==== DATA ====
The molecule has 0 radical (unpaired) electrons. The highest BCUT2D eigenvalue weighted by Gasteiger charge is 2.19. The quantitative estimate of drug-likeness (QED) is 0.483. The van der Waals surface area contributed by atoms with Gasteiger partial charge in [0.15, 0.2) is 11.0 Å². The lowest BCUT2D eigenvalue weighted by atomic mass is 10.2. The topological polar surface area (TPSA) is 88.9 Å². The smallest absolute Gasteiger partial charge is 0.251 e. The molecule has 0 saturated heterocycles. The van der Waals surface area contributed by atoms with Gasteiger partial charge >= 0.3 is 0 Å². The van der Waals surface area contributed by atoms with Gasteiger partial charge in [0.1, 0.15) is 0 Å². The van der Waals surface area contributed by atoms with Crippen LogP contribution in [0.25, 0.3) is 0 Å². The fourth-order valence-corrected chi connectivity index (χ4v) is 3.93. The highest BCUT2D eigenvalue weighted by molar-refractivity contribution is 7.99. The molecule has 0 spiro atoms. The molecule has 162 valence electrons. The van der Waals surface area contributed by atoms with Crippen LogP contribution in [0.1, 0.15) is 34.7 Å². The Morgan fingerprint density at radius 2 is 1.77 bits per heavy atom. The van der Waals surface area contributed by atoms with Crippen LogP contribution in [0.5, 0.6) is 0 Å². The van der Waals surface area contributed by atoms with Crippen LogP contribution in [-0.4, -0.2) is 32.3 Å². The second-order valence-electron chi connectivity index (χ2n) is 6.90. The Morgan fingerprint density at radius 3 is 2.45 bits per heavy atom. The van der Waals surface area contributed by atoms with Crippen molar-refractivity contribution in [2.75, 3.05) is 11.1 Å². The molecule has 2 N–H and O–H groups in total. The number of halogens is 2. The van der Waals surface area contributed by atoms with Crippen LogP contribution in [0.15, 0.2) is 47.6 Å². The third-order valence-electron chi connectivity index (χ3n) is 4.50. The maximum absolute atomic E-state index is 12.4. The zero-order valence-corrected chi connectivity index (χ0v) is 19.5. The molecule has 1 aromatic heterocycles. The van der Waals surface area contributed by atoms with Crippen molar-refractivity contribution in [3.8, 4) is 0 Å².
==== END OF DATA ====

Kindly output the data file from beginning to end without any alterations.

The molecule has 0 radical (unpaired) electrons. The highest BCUT2D eigenvalue weighted by Gasteiger charge is 2.19. The quantitative estimate of drug-likeness (QED) is 0.483. The van der Waals surface area contributed by atoms with Gasteiger partial charge in [0.15, 0.2) is 11.0 Å². The lowest BCUT2D eigenvalue weighted by atomic mass is 10.2. The topological polar surface area (TPSA) is 88.9 Å². The smallest absolute Gasteiger partial charge is 0.251 e. The molecule has 0 saturated heterocycles. The van der Waals surface area contributed by atoms with Gasteiger partial charge >= 0.3 is 0 Å². The van der Waals surface area contributed by atoms with Gasteiger partial charge in [0.1, 0.15) is 0 Å². The van der Waals surface area contributed by atoms with Crippen LogP contribution in [0.25, 0.3) is 0 Å². The fourth-order valence-corrected chi connectivity index (χ4v) is 3.93. The highest BCUT2D eigenvalue weighted by molar-refractivity contribution is 7.99. The molecule has 0 spiro atoms. The molecule has 162 valence electrons. The van der Waals surface area contributed by atoms with Crippen LogP contribution in [0.1, 0.15) is 34.7 Å². The Morgan fingerprint density at radius 2 is 1.77 bits per heavy atom. The van der Waals surface area contributed by atoms with Crippen LogP contribution in [0.5, 0.6) is 0 Å². The van der Waals surface area contributed by atoms with Crippen LogP contribution in [-0.4, -0.2) is 32.3 Å². The second-order valence-electron chi connectivity index (χ2n) is 6.90. The Morgan fingerprint density at radius 3 is 2.45 bits per heavy atom. The van der Waals surface area contributed by atoms with Crippen molar-refractivity contribution in [2.75, 3.05) is 11.1 Å². The molecule has 2 N–H and O–H groups in total. The number of halogens is 2. The van der Waals surface area contributed by atoms with Crippen LogP contribution in [0.15, 0.2) is 47.6 Å². The third-order valence-electron chi connectivity index (χ3n) is 4.50. The maximum absolute atomic E-state index is 12.4. The zero-order valence-corrected chi connectivity index (χ0v) is 19.5. The molecule has 1 aromatic heterocycles. The van der Waals surface area contributed by atoms with Crippen molar-refractivity contribution in [3.8, 4) is 0 Å².